Seattle Public Schools Superintendent Denise Juneau’s resignation saved school board directors the trouble of debating whether to extend her contract.

The question now is whether they can find a replacement better equipped to eliminate stubborn disparities in a district that has burned through four superintendents in the last 10 years.

Seattle School Board president Chandra Hampson recently told a Seattle Times reporter she was “pretty certain” board members this month would not renew Juneau’s contract, which expires in June. But Juneau beat them to the punch, announcing on Tuesday that she will leave at the end of her term.

The board takes up the search for a new superintendent during a time of dire uncertainty: in the midst of a pandemic and state tax revenue shortfall, with school routines upended and many district families struggling with remote instruction or just to meet basic needs. Board members must make the most of this opportunity and avoid the mistakes of the past.

The new superintendent must be an inspiring leader who can clearly articulate a vision that rallies diverse constituencies around strategic and operational plans to realize that goal.

But more than a heartfelt commitment to equity, this person must have the exceptional leadership and management skills required to direct a complex urban school district with a budget of more than $1 billion and more than 11,000 employees.

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Rather than hire another candidate like Juneau with no experience in a school district’s central office, board directors should find a superintendent who brings more than theory and aspirational rhetoric to the table. She or he must have a proven record and a concrete plan for nurturing the potential of every student. Someone who can quickly assemble a leadership team that understands that in a decentralized district like Seattle’s, building leaders’ buy-in and effectiveness are vital to the success of any strategic plan.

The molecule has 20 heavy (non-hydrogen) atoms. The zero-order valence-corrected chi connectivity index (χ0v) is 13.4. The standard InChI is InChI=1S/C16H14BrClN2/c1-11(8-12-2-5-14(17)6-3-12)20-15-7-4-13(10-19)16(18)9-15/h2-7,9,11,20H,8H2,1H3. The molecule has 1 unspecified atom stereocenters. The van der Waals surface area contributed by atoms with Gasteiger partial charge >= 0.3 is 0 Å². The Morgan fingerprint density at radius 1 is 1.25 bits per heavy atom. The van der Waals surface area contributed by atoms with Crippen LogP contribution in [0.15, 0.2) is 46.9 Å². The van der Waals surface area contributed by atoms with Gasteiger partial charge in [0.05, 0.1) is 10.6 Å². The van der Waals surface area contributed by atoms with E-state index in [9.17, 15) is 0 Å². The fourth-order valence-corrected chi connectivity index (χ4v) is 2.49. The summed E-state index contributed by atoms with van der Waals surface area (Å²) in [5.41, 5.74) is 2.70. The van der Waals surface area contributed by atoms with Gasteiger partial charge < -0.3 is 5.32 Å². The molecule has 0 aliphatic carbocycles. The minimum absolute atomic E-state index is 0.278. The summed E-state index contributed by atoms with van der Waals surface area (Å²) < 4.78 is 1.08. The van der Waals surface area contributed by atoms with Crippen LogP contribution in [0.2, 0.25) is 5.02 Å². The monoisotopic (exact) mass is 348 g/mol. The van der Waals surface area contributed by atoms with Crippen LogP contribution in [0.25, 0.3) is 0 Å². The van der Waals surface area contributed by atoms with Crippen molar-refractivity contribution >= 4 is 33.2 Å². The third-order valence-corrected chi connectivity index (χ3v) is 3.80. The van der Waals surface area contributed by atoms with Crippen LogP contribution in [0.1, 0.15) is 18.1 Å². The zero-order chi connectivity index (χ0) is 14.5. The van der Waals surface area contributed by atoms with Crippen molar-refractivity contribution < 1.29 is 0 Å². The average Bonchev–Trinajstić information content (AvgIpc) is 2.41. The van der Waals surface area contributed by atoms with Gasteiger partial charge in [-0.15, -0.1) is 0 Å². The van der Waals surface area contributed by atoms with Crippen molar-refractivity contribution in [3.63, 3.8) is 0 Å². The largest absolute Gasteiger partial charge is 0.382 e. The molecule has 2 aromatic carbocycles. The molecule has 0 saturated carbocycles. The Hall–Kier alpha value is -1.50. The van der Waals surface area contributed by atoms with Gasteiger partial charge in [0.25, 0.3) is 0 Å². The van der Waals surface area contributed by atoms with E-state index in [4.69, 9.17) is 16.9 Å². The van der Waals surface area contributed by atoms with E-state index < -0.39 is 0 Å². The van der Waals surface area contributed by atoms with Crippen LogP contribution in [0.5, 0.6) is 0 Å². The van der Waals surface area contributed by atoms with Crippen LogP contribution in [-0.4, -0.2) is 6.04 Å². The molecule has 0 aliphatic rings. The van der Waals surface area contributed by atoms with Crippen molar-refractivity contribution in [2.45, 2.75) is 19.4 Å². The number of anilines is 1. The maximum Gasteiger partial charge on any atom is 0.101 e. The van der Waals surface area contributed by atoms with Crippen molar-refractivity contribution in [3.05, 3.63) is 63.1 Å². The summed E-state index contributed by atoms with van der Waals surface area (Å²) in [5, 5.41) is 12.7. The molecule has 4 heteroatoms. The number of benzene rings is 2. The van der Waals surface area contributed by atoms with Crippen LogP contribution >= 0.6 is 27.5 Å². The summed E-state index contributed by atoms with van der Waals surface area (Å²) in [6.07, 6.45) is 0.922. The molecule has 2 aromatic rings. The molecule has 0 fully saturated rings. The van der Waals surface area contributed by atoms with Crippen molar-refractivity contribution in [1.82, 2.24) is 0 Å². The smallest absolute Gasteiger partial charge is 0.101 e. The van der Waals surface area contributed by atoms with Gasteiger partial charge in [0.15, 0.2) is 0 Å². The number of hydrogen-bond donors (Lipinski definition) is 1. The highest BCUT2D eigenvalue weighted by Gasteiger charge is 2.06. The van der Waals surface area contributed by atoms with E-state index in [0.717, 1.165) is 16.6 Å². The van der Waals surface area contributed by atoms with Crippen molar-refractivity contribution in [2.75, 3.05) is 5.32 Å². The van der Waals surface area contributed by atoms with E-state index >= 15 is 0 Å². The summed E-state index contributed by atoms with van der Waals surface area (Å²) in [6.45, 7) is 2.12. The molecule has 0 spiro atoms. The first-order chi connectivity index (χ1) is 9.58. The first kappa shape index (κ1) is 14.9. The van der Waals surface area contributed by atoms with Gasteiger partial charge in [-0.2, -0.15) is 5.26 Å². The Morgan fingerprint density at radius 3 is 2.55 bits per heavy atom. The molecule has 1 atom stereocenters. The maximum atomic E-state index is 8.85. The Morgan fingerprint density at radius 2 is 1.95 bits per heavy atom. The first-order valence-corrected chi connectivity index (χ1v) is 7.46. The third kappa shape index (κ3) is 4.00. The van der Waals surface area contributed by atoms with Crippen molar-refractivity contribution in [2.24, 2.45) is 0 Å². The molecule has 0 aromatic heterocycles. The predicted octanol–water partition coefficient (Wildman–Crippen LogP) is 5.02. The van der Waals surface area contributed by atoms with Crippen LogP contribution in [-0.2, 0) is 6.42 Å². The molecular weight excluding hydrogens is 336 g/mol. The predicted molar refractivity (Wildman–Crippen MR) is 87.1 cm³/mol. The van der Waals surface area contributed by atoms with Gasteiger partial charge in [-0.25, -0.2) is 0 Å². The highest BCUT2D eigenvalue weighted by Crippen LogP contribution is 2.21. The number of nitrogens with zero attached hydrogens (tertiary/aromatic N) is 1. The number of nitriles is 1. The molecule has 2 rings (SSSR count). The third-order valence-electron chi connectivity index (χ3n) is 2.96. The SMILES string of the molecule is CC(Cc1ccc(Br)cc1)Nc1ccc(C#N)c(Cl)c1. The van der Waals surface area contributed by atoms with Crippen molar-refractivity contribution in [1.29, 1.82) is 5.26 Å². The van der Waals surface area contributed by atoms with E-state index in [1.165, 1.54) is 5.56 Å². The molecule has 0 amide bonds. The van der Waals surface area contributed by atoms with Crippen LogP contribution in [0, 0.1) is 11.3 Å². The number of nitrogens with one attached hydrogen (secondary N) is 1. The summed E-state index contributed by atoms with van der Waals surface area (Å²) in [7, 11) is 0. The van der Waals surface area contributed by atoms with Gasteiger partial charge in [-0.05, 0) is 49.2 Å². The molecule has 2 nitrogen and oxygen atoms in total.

The superintendent should be a shrewd fiscal manager and able to embed equity goals into budget priorities. Someone open and accessible, willing to lead with radical transparency and demand the same of a district that’s often been slow to share information. She or he must continue mending relationships with business and philanthropy and embrace a city that demands and deserves peerless public schools.

During the search, school board members can model that transparency by engaging families, area business and community organizations in deep discussion about the district’s shortcomings, then follow through with a job description and search that honors those opinions.

Perhaps most important, school board directors must respect their own roles and limitations as volunteer board members charged with setting the district’s overall direction, not nit-picking individual decisions. Critics point out that Seattle voters’ tendency to elect school board members based on ideology, rather than experience, has contributed to strained board-superintendent relationships in recent years.

No superintendent can successfully lead institutional change without the support of a well-informed and highly functioning board. Recent school boards’ failure on those fronts have helped keep the revolving door of superintendents spinning and stalled progress in eliminating inequities. If board members can’t get it right this time, dramatic interventions in district governance might be in order. In the past, some leaders have talked about giving City Hall more oversight of the district, but the city is fighting its own battles. Perhaps there is another solution.

This must be the last ride on this frustrating merry-go-round.